(WSYM) — Vaccine hesitancy could stand in the way of COVID-19 herd immunity, researchers at the University of Michigan said.
They said vaccine hesitancy could represent nearly 30% of Americans and even more in Europe. That reluctance is due to longstanding mistrust in technical, health, and government institutions, and challenges efforts to achieve herd immunity and ultimately return some semblance of normalcy, according to University of Michigan researchers.
"Contrary to popular belief, not all vaccine hesitancy is the same. Nor is it simply the result of ignorance or antipathy towards science," the researchers wrote in the study, "In Communities We Trust: Institutional Failures and Sustained Solutions for Vaccine Hesitancy."
The study found two main causes of public mistrust: limitations and failures in scientific and technical institutions, and institutionalized mistreatment of marginalized communities.
Researchers said government failures and misdeeds further foster alienation and distrust, which make those affected more likely to believe misinformation, exacerbated by media fragmentation and ideological silos of social media.
In short, they said, people might be hesitant to take a COVID vaccine because they " feel that they have been controlled and that their needs and perspectives have been ignored for decades."
"Given these institutional failures at all levels, we might be surprised that rates of COVID-19 vaccine hesitancy are not even higher," the researchers wrote.
So what can be done?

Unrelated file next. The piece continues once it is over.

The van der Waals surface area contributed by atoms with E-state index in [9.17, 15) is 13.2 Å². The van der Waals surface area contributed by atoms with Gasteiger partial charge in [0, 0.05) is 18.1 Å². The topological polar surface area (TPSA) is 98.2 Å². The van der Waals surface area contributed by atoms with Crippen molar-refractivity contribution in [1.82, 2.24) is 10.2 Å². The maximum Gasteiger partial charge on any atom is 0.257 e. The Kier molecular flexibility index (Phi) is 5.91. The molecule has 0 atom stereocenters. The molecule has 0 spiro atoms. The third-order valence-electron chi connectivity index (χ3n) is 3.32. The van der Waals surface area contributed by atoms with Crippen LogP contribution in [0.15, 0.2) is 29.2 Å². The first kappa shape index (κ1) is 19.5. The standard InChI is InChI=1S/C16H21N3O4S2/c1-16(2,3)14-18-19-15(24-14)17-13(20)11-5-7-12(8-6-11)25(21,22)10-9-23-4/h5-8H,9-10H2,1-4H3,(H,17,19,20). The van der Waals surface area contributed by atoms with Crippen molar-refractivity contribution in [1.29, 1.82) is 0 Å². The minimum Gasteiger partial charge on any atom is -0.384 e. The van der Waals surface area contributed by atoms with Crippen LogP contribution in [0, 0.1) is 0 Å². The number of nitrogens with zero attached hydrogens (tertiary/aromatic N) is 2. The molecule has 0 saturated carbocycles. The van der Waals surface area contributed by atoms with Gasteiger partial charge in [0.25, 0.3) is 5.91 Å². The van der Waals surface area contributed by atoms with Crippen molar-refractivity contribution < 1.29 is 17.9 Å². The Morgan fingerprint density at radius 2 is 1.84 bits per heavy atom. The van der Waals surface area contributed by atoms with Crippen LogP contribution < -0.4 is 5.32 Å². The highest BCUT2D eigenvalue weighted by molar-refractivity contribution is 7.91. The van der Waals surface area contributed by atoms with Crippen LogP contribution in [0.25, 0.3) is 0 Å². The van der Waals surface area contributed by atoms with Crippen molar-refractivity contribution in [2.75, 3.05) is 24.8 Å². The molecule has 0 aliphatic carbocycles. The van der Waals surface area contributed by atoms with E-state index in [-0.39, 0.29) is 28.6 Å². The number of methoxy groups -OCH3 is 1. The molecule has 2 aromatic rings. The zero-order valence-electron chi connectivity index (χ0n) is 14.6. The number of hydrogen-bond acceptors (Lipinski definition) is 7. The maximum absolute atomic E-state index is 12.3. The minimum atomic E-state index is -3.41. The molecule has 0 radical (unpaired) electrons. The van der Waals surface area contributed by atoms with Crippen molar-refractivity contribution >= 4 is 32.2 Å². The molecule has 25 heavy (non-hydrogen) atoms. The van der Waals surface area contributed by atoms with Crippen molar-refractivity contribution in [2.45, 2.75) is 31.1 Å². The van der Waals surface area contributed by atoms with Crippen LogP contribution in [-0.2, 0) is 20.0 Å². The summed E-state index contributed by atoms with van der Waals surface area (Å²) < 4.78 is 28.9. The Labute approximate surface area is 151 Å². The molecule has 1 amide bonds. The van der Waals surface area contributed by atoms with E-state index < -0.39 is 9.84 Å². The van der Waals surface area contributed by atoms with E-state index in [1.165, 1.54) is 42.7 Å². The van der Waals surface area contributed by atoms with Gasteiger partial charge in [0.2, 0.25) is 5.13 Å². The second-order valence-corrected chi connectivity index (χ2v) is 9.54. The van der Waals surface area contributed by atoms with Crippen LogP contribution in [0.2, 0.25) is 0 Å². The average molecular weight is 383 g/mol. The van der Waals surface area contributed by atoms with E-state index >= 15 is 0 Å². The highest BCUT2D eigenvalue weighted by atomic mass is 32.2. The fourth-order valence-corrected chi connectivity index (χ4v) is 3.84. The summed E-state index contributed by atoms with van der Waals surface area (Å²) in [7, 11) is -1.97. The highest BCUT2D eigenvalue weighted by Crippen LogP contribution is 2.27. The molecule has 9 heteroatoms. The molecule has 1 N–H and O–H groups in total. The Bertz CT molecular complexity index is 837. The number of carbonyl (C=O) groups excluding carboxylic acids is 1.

For starters, researchers said scientific and government institutions must acknowledge their own failures of communication, regulation and oversight.
The study offers several recommendations, including interventions focused on building community trust, increasing research and educational funding, and improving accountability and oversight within institutions. And they offer model examples of how other domains have implemented such ideas.
"At its root, vaccine hesitancy is a problem of public mistrust in institutions. For decades, our public health, medical, and science and technology policy institutions have ignored and even mistreated our most marginalized communities, and these communities are now understandably skeptical of this intense focus on their vaccination," said Shobita Parthasarathy, director of the Science, Technology, and Public Policy Program, in a press release.
"In order to address these feelings of mistrust and alienation, in this pandemic and for future public health and policy initiatives, these institutions need to take the needs and priorities of these communities seriously and make systemic change accordingly. This must be a long-term project."
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